Next cab off the rank is the Liberal Democratic Party, a party which I always rather dread reviewing, because they are so good at making me angry. The LDP recently gained their first Senate seat through a combination of canny preference trading and a lucky ballot paper draw, which put them in Column A, where many people mistook them for the similarly-named Liberal Party (and yes, there are people who genuinely voted for them, but their primary vote went up by something like a factor of ten, and I don’t think this was due to a sudden philosophical epiphany on the part of this portion of the electorate), so lucky us, we now have a voice for ‘classical liberalism’, also known as libertarianism, in Parliament.
But what does this mean? Well, as it happens, the LDP has created a video, available on the front page of their website, that sets out very clearly what they stand for and why. If you’ve ever wondered what libertarianism is about, it’s actually a very good introduction, I think. I think they do a particularly good job of pointing out that libertarianism isn’t really about being on the right or left side of politics – it sits on a different axis.
The short version, for those who don’t have time for videos, is that the LDP views the government as having no right to interfere with the liberty of individuals, in their work, economic, or private life, and they really don’t like taxation, which they view as the government deciding how to spend your money for you. They make the quite perceptive point that the Liberal Party tends to be in favour of economic freedom, but is inclined to intervene in one’s personal liberties, while the Labour Party tends to be in favour of personal freedom, while being more restrictive about economic matters. And their philosophy is that both of these things are bad – perhaps even equally bad, since they talk about government interference on one’s ‘home, one’s body and one’s wallet’.
And this is where I part company from them, because I feel that these things are qualitatively quite different – and I’m also a believer in the social contract, the idea that people are responsible for each other, and not just themselves, that sometimes our right to personal freedoms are outweighed by the rights of others to live in peace and safety… and while I would not go so far as to say that the LDP disagree with this, they definitely draw the line a lot further away than I would.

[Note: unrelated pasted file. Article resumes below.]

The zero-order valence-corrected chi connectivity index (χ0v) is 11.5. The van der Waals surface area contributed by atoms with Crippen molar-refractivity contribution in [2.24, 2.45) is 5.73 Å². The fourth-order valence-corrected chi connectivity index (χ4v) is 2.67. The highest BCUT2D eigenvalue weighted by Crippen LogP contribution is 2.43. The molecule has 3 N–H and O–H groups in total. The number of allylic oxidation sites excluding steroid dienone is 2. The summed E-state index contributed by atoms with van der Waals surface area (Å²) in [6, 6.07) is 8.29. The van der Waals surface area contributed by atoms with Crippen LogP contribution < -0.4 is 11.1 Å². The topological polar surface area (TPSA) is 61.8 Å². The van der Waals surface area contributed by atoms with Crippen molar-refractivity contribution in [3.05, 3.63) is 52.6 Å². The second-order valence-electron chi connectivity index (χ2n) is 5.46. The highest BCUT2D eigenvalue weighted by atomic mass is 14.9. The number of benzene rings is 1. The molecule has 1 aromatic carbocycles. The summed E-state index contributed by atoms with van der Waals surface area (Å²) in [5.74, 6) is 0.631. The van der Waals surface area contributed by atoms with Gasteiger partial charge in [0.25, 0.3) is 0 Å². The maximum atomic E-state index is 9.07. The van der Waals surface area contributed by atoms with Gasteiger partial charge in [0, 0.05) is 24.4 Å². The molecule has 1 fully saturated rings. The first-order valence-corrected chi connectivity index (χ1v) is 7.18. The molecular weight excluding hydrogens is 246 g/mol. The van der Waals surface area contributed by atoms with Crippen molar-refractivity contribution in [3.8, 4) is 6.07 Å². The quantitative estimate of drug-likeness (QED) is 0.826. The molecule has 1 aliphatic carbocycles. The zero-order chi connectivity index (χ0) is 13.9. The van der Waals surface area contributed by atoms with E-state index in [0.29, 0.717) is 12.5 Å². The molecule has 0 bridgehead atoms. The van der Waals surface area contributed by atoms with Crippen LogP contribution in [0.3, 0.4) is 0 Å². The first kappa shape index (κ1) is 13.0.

But before I get my rant on, let’s have a quick ogle of the Group Voting Tickets, and see what the LDP thinks of the other political parties.
Unsurprisingly, the LDP is fond of parties like the Shooters and Fishers, Voluntary Euthanasia, and the Sex Party, all of whom are fairly big on individual liberty. These parties are found in their top five in nearly every electorate. They also like People Power, possibly because People Power seems to view smart meters as a civil liberties issue (I know. I don’t get it either.), and they quite like the Country Party. What’s more of a surprise is the high preference given to Family First, Rise Up Australia, and particularly the DLP, which is in the top five on all but one ticket. We have already seen that Family First are economic rationalists, and Rise Up Australia is big on their constitutional right to be bigots, but DLP is a bit of a puzzler. While I don’t like the DLP much more than I like the LDP, they are pretty big on getting the government to impose their values on others, which is a long way from the values the LDP espouses. I suspect a purely tactical preference swap, here.
The Liberals are preferenced ahead of Labor in five of the eight regions, but both parties are plaecd near the bottom of the ticket, just above Palmer United, the Greens and the Animal Justice Party. The Basics Rock and Roll Party get to join this happy band in Northern Metropolitan. One gets the idea that they are making a point about Labor and Liberal being much the same. I’m not precisely sure what Palmer United did to annoy them, however – but let’s face it, Palmer United have been doing a fine job of annoying many, many people recently. I’m sure there’s something.